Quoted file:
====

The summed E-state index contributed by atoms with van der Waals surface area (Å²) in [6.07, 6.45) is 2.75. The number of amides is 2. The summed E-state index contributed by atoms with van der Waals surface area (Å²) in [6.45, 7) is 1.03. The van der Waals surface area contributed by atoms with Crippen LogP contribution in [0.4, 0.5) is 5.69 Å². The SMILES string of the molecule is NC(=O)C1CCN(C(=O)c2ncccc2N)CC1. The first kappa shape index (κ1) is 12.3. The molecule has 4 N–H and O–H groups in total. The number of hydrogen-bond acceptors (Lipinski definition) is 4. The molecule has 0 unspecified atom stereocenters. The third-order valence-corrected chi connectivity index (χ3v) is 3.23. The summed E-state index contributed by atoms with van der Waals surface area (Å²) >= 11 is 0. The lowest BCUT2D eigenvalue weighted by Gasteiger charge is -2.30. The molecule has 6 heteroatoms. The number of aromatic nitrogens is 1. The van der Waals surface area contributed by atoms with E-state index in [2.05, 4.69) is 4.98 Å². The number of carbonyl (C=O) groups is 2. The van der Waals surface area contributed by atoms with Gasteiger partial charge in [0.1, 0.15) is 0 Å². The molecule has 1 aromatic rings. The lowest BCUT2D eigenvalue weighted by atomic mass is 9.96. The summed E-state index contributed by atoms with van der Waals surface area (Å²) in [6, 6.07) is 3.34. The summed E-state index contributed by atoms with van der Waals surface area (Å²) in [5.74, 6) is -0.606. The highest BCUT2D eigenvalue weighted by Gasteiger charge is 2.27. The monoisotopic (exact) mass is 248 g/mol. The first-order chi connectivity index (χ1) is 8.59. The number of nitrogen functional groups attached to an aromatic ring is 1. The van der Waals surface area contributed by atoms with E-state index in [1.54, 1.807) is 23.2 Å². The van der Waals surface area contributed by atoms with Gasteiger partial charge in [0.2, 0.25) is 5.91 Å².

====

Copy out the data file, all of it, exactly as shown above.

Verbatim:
The summed E-state index contributed by atoms with van der Waals surface area (Å²) in [6.07, 6.45) is 2.75. The number of amides is 2. The summed E-state index contributed by atoms with van der Waals surface area (Å²) in [6.45, 7) is 1.03. The van der Waals surface area contributed by atoms with Crippen LogP contribution in [0.4, 0.5) is 5.69 Å². The SMILES string of the molecule is NC(=O)C1CCN(C(=O)c2ncccc2N)CC1. The first kappa shape index (κ1) is 12.3. The molecule has 4 N–H and O–H groups in total. The number of hydrogen-bond acceptors (Lipinski definition) is 4. The molecule has 0 unspecified atom stereocenters. The third-order valence-corrected chi connectivity index (χ3v) is 3.23. The summed E-state index contributed by atoms with van der Waals surface area (Å²) >= 11 is 0. The lowest BCUT2D eigenvalue weighted by Gasteiger charge is -2.30. The molecule has 6 heteroatoms. The number of aromatic nitrogens is 1. The van der Waals surface area contributed by atoms with E-state index in [2.05, 4.69) is 4.98 Å². The number of carbonyl (C=O) groups is 2. The van der Waals surface area contributed by atoms with Gasteiger partial charge in [0.1, 0.15) is 0 Å². The molecule has 1 aromatic rings. The lowest BCUT2D eigenvalue weighted by atomic mass is 9.96. The summed E-state index contributed by atoms with van der Waals surface area (Å²) in [6, 6.07) is 3.34. The summed E-state index contributed by atoms with van der Waals surface area (Å²) in [5.74, 6) is -0.606. The highest BCUT2D eigenvalue weighted by Gasteiger charge is 2.27. The monoisotopic (exact) mass is 248 g/mol. The first-order chi connectivity index (χ1) is 8.59. The number of nitrogen functional groups attached to an aromatic ring is 1. The van der Waals surface area contributed by atoms with E-state index in [1.54, 1.807) is 23.2 Å². The van der Waals surface area contributed by atoms with Gasteiger partial charge in [0.2, 0.25) is 5.91 Å².